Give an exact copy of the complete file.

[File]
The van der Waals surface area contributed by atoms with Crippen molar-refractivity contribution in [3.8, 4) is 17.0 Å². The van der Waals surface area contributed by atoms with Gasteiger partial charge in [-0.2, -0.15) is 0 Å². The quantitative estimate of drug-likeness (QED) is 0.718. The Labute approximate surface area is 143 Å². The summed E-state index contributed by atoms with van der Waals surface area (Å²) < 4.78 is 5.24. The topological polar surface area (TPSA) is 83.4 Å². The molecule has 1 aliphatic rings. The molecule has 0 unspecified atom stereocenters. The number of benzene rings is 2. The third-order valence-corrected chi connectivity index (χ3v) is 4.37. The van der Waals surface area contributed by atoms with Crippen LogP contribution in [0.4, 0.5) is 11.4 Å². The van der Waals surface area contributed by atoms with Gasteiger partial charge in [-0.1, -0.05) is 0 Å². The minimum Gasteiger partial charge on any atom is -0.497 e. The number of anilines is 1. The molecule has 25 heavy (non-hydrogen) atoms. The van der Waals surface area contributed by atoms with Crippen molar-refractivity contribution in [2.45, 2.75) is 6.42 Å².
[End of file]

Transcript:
The van der Waals surface area contributed by atoms with Crippen molar-refractivity contribution in [3.8, 4) is 17.0 Å². The van der Waals surface area contributed by atoms with Gasteiger partial charge in [-0.2, -0.15) is 0 Å². The quantitative estimate of drug-likeness (QED) is 0.718. The Labute approximate surface area is 143 Å². The summed E-state index contributed by atoms with van der Waals surface area (Å²) < 4.78 is 5.24. The topological polar surface area (TPSA) is 83.4 Å². The molecule has 1 aliphatic rings. The molecule has 0 unspecified atom stereocenters. The number of benzene rings is 2. The third-order valence-corrected chi connectivity index (χ3v) is 4.37. The van der Waals surface area contributed by atoms with Crippen LogP contribution in [0.4, 0.5) is 11.4 Å². The van der Waals surface area contributed by atoms with Gasteiger partial charge in [-0.1, -0.05) is 0 Å². The minimum Gasteiger partial charge on any atom is -0.497 e. The number of anilines is 1. The molecule has 25 heavy (non-hydrogen) atoms. The van der Waals surface area contributed by atoms with Crippen molar-refractivity contribution in [2.45, 2.75) is 6.42 Å².